New Bachelor Thesis #2: Circulating knowledge on radio

by Olof Bärtås

Ever since I first read Habermas “Strukturwandel der Öffentlichkeit” I have been interested in the concept of “the public sphere” or “die Öffentlichkeit” in modern society. The concept is as intriguing as it is intimidating; it is as abstract as it is involved in our everyday life. It is a concept which touches upon the basic political, economic and social foundations of society and, at the same time, simply an atmosphere or even ambience which we experience and operate within. A gateway into empirical studies concerning these questions is made possible through the theoretical discussions about “public arenas of knowledge”. Through history of knowledge, our understanding of the public sphere and societal knowledge can be enriched; knowledge, as already shown by Habermas, plays a central role in the public sphere.

In my bachelor thesis, I examine how the Swedish radio program OBS! (or Kulturkvarten) operated as a public arena of knowledge from 1969 to 1972 – i.e, how it offered possibilities and set limits for certain kinds of knowledge circulation. Drawing on theoretical discussions about “public circulation of knowledge”, my aim has been to characterize OBS! and its role in the public sphere during the examined years. I find OBS! especially interesting – and important to consider – since the radio-medium have often been disregarded in studies of the public sphere.

Firstly, using quantitative methods, my paper maps out and characterizes the knowledge which was in circulation in OBS!. In this part, I made a selection from the transcribed broadcasts and categorized them by the following categories: the forms of knowledge, the actors of knowledge, geographical orientation and fields of discipline. The results show that OBS! was a public arena of knowledge which was interested in its own time’s social, political and economic concerns (80 %); at the same time, the humanities and the natural sciences had a much smaller presence. This paper also indicates, contrary to earlier research, that OBS! mainly focused on European and American matters while “the Third World” had much lesser coverage. The actors contributing to the circulation of knowledge were mainly journalists and authors, but academics and politicians also played an important role. The main form of knowledge was reviews by and critique of different sorts of texts (almost 40 %). Debates, interviews and news were also an occurrent form of knowledge.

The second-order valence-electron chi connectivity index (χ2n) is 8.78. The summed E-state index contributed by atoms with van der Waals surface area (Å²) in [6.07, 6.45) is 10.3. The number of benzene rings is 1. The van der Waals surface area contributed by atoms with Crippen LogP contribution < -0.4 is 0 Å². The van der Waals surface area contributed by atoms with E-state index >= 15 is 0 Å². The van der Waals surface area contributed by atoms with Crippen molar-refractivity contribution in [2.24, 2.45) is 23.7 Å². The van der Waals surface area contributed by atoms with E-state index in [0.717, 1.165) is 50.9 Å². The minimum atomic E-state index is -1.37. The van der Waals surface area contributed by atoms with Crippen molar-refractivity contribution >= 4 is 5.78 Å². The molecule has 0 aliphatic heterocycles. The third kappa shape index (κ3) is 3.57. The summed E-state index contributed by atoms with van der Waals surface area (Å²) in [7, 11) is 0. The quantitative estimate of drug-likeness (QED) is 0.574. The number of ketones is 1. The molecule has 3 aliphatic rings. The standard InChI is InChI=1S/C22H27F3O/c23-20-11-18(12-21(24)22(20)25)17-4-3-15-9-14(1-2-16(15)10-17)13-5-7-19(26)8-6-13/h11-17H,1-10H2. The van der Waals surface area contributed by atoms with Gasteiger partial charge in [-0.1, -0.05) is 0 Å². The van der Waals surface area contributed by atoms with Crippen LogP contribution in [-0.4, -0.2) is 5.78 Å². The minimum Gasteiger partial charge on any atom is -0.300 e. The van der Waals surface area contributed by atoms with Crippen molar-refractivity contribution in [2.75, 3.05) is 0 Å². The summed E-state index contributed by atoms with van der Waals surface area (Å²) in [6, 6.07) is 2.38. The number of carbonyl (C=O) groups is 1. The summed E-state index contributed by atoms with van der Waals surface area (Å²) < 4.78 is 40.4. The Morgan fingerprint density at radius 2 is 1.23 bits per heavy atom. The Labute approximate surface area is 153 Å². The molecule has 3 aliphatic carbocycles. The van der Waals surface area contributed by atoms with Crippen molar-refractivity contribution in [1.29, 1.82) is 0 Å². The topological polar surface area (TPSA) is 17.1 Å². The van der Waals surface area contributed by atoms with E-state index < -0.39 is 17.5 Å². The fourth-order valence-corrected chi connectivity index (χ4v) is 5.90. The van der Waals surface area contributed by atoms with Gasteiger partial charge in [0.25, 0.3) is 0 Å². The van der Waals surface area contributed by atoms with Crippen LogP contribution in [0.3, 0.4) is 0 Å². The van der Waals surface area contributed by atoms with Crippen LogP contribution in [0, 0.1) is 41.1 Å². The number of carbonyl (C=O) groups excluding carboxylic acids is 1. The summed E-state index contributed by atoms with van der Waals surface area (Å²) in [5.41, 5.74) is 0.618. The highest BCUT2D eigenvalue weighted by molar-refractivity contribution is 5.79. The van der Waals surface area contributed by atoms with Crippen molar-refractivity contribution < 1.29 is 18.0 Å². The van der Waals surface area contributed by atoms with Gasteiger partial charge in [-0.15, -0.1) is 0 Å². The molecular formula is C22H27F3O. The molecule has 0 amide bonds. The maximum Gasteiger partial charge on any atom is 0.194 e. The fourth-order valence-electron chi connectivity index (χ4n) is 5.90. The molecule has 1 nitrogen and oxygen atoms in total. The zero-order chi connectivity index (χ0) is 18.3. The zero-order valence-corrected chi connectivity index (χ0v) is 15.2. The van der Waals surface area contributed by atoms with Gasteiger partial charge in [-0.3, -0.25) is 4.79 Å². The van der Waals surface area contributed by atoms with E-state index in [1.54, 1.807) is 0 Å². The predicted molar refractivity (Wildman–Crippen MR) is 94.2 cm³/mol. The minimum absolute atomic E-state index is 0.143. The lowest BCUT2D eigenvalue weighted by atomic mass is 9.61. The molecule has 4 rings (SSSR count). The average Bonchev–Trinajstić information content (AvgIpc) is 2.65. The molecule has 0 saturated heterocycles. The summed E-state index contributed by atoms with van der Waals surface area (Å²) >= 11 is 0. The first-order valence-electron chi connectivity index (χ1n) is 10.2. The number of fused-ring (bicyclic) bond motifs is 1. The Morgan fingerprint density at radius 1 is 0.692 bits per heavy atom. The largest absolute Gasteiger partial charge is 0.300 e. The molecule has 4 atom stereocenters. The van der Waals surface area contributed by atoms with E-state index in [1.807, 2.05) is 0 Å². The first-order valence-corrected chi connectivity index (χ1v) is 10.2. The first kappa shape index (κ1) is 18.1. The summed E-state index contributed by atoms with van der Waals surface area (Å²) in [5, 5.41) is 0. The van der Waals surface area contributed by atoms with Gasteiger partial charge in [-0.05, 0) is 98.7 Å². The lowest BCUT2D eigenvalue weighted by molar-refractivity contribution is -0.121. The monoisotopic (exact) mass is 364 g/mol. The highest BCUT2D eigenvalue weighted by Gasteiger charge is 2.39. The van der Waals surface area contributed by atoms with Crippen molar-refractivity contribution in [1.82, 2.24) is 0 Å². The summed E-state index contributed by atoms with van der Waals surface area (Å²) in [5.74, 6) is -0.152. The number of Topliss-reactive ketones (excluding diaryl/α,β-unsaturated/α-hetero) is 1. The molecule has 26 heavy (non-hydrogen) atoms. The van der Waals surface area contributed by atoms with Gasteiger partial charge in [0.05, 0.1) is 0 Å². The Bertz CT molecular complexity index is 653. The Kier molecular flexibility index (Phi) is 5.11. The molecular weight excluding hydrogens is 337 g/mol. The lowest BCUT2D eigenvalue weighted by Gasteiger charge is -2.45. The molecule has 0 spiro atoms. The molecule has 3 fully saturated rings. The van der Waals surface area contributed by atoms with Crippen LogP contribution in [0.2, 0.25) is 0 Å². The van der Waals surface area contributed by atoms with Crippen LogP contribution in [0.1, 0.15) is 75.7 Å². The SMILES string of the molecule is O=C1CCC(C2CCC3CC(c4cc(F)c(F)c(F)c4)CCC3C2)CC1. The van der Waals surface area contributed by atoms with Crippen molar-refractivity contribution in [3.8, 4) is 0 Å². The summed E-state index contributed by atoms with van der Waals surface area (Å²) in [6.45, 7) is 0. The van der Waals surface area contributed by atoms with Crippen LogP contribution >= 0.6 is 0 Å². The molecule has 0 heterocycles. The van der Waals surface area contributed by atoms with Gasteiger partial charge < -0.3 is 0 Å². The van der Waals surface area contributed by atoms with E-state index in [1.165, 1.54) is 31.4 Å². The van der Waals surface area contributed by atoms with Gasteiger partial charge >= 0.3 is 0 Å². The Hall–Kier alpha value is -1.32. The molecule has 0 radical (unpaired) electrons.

Secondly, using qualitative methods, my paper makes two more specific analyses of circulation – of German and American knowledge. In this part of the paper, I studied what issues, and by which knowledge forms and specific actors, circulation was made possible. The thesis emphasizes OBS!’s interest in German literature and politics as well as the American war in Vietnam and the problems within American society. Several actors of knowledge played key role for the circulation of knowledge. The publisher Thomas von Vegesack, based in Berlin, played an important role for the circulation of knowledge regarding German literature and its condition. Bertil Häggman was part of a rather large circulation of conservative books as well as debating from this ideological position. Sigfrid Leijonhufvud, another important correspondent, was reporting about American societal discontent with the Vietnam war and racial problems. As shown in the quantitative part, the circulation of books was also an important gateway for these subjects

Theoretically, my paper wants to stress that the knowledge actors themselves might be viewed as parts of an “infrastructure of knowledge”; the correspondents provide a good picture of how specific actors – with their geography, interests and areas of focus – were crucial for particular forms of circulation. For example, thanks to von Vegesack, German celebrities such as Heinrich Böll and Günter Grass could discuss topics concerning free speech and publishing. To center studies of knowledge-circulation around specific actors seems to be a fruitful take.

OBS! can be seen in the light of a larger circulation of knowledge in postwar Sweden – a theme which is being studied in other ongoing projects at LUCK. To understand the role that knowledge had in the public sphere during these years is, from a genealogical point of view, important in the light of our time’s questions concerning knowledge in a digital and global era. The history of knowledge might provide some answers to why, in our times, the concept of knowledge is perceived as very fragmented.

Olof Bärtås defended his bachelor thesis in history at Lund University in June, 2021. The thesis (in Swedish) can be read here:

Photo by Alex Blăjan on Unsplash

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